5 Things You Should Do Before Graduating
Graduating college can be scary. It’s exciting for most, but if you’re like me, you’ll want to continue to pursue a graduate degree and stay in school forever. For the 99.99% of people who don’t want to go to school until the day they die, I have some tips. Unless you have a professor or mentor who is going to walk you through life post-school, it all falls on you. It’s up to you to find revamp your resume, build a network, and begin your first “must-have a degree” job.
I have some advice. Warning: I’m not a professional recruiter or have ever worked in the field of HR. This advice is coming from a girl who had little to no professional connections. I’m still learning the ropes.
- Intern somewhere and everywhere. If I could go back, I wish I would have interned at least one semester each school year. Totaling up to 4 internships by the end of your bachelor’s degree. If you go above and beyond, maybe interning each semester is feasible. Most of us work, intern, and go to school. A good alternative would be summer internships. Some may be paid and some may not be. None of my internships were paid, but luckily for you, a ton of companies (from what I hear) are beginning to pay interns. I applied for a ton of internships and was lucky enough to score an internship at a radio station where my mom works. After that, I interned at a magazine during my last semester in college. You will always end up learning from an internship, and it looks so good on your resume.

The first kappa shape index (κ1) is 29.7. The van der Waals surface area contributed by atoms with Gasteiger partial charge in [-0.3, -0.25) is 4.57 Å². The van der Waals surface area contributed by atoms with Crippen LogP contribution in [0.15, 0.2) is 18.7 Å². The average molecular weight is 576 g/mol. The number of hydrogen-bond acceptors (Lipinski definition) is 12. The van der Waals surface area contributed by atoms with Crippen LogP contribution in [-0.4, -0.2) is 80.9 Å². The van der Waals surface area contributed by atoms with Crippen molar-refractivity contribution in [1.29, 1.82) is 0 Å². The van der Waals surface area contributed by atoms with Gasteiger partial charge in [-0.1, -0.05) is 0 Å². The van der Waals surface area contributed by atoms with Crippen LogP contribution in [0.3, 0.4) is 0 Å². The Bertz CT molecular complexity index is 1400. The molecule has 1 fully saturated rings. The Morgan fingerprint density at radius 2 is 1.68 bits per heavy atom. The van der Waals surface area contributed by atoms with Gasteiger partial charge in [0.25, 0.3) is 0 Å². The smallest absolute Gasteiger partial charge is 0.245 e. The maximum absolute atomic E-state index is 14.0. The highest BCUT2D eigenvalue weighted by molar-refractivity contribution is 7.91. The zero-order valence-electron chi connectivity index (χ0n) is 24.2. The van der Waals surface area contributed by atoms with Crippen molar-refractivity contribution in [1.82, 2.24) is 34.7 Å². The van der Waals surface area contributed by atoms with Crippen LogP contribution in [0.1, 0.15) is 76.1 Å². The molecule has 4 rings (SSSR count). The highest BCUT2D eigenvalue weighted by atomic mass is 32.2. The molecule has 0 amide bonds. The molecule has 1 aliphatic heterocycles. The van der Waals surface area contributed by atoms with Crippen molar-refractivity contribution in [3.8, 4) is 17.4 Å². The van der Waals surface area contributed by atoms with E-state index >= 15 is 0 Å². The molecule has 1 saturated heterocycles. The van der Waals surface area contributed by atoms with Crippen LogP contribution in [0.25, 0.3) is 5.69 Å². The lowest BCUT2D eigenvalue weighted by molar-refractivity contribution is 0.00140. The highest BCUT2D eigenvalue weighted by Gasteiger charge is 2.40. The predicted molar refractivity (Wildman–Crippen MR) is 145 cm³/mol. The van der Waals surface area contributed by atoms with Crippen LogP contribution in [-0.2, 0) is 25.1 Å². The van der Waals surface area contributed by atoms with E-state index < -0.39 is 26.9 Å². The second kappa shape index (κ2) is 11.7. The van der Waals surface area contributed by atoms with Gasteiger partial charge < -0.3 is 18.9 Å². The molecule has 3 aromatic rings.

- Use Canva to build your resume. Canva will change your resume from looking like a Motel 6 to a Ritz-Carlton. If you need help wordsmithing your resume, I would suggest reaching out to a resume reviewer or copy editor to look over it. Most universities have a career center where they can look over your resume, or hunt someone down in the English department.
- Create a LinkedIn account. It’s a great way to keep up with industry news, job hunt, and build your professional network. I will say this though, don’t mass add anyone you don’t actually know. If you’ve never even had a conversation with the person, don’t connect with them. LinkedIn is your online resume. Find influencers you look up to and follow them. I find LinkedIn to be such a useful resource.
- Network. There is most likely an event on Facebook promoting a networking event in a city near you. Go to a couple of them. If you don’t like going by yourself, as a friend or a family member to join you. Also, I suggest joining a community with similar interests (job wise or to yours. I’ve joined several online communities in the Dallas area. Facebook is typically where you will find groups like this.
- Learn a new skill. I would suggest learning a skill that doesn’t relate much to the degree you’re earning. For example, I graduated with a B.A. in English. However, I picked up photography, video/photo editing and baking. I’m also going to start learning how to code (Thanks, Johnathon and CodeAcademy). You may find a new passion or even a different option, career-wise, that you never expected.
Learning shouldn’t end when you’re done with school. I encourage you to continuously develop yourself professionally and personally. This week I will be recording a video and chat about how I was able to score a job after graduating with little to no professional connections. Remember, it’s ok to change your career path. What you choose to do after graduating should make you happy and fulfill you, or at least be a stepping stone to that.
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